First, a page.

Clinical Professor, Vijay Babu Rayudu Endowed Chair of Patient Safety, Special Advisor, OSVA (Healthcare Value), Senior Fellow, VA Center for Innovation, Director, Operational Analytics and Reporting, Office of Informatics and Analytics, Veterans Health Administration
Department(s) of Internal Medicine, Biomedical and Health Informatics
Kansas City Veterans Medical Center
Almenoff, Peter
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David Bamberger, M.D.

Professor, Years 3-6 Docent, Vice-chairman, Educational Affairs - UMKC School of Medicine, Section Chief, Infectious Diseases - UMKC School of Medicine, Medical Director - Kansas City Health Department STD Clinic, Medical Director, Occupational Health - University Health
Department(s) of Internal Medicine
Section: Infectious Disease
UMKC School of Medicine, University Health - UMKC Health Sciences District

Specialties and Research/Medical Interests

Infectious Diseases

Bamberger, David
235-1942
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Karen Bame, Ph.D.

Associate Professor
Department(s) of Biomedical and Health Informatics
UMKC School of Biological Sciences
Bame, Karen
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Donna M. Buchanan, Ph.D.

Associate Professor
Department(s) of Biomedical and Health Informatics
Saint Luke's Hospital
Buchanan, Donna M.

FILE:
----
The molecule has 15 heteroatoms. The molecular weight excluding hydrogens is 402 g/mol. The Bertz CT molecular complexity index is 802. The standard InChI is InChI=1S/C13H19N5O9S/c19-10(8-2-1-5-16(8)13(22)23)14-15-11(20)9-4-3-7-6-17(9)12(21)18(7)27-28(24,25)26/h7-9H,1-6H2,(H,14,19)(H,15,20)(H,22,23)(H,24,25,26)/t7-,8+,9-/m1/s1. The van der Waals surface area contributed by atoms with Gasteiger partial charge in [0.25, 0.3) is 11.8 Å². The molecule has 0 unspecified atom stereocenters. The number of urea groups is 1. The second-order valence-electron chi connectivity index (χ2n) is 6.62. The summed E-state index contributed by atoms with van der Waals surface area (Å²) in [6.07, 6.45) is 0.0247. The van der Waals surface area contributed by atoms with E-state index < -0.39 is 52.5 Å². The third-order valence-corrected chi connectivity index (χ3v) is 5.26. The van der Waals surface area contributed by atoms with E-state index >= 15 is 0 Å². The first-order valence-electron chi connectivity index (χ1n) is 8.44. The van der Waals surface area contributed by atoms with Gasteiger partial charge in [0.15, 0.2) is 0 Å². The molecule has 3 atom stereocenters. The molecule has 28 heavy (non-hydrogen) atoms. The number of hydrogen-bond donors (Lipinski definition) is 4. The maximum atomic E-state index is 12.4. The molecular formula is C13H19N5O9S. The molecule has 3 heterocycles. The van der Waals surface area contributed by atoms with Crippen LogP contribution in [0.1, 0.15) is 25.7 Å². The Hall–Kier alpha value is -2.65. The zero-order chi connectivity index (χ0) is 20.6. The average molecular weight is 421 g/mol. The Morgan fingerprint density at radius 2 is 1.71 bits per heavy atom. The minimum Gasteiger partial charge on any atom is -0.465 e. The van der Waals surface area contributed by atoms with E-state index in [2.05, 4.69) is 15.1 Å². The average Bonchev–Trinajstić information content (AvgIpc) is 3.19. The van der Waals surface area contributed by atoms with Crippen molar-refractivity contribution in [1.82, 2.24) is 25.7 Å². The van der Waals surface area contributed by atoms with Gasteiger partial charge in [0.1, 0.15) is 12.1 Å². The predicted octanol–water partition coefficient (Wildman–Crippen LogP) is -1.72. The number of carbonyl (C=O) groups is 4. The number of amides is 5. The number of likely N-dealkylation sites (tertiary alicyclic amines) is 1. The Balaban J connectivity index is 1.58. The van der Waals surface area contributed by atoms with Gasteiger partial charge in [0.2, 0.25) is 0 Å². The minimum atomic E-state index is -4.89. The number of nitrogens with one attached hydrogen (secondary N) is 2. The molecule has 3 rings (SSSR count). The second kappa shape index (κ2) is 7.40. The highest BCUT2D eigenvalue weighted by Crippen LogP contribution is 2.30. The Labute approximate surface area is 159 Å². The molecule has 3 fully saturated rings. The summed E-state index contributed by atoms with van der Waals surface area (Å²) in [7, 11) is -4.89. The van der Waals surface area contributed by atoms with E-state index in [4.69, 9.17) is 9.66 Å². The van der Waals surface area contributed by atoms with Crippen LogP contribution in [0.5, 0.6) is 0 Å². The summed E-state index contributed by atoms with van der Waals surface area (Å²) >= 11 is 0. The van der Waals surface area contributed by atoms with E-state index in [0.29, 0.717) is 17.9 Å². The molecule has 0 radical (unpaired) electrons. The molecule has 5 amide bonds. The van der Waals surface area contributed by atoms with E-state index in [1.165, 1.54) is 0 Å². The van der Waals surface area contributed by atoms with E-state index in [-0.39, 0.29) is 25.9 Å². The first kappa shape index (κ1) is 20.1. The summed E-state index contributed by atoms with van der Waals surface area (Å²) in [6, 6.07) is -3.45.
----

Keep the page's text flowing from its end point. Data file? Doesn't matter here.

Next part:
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Ian Z. Chuang, M.D., M.S.

Adjunct Assistant Professor, Senior VP - Healthcare Informatics and Chief Medical Officer - Netsmart Technologies
Department(s) of Biomedical and Health Informatics
UMKC School of Medicine
Chuang, Ian Z.
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Betty M. Drees, M.D., F.A.C.P., F.A.C.E.

Professor, Dean Emerita, Program Director - Endocrinology, Diabetes and Metabolism Fellowship, President - Stowers Institute for Medical Research Graduate Program, James B. and Annabel Nutter/Harry S. Jonas Endowed Professor
Department(s) of Internal Medicine, Biomedical and Health Informatics
Section: Endocrinology
UMKC School of Medicine, University Health - UMKC Health Sciences District Drees, Betty
Drees, Betty M.
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Lawrence A. Dreyfus, Ph.D.

Professor, Vice Chancellor for Research
Department(s) of Biomedical and Health Informatics
UMKC School of Biological Sciences
Dreyfus, Lawrence A.
235-1520
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Sarah Fouquet, Ph.D.

Research Assistant Professor
Department(s) of Biomedical and Health Informatics
Children's Mercy Hospital
Fouquet, Sarah
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John Foxworth, Pharm.D.

Professor, Associate Dean for Academic Enrichment, Director of Research, Internal Medicine Residency, Fellow, American College of Clinical Pharmacology and American Society for Clinical Pharmacology and Therapeutics, Member and UMKC SOM Councilor - AOA (Alpha Omega Alpha)
Department(s) of Internal Medicine
Section: Pharmacology
UMKC School of Medicine, University Health - UMKC Health Sciences District Foxworth, John

Specialties and Research/Medical Interests

Teaching research methodology, Biostatistic and evidence-based medicine

Foxworth, John
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Kimberly L. Gandy, M.D., Ph.D.

Adjunct Associate Professor, Surgical Director - Cardiac Transplantation
Department(s) of Biomedical and Health Informatics
Section: Cardiovascular Surgery
Children's Mercy Hospital, UMKC School of Medicine
Gandy, Kimberly L.
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Mary M. Gerkovich, Ph.D.

Adjunct Emeritus Associate Professor, Tenured
Department(s) of Biomedical and Health Informatics
UMKC School of Medicine
Gerkovich, Mary M.
235-1322
M5-121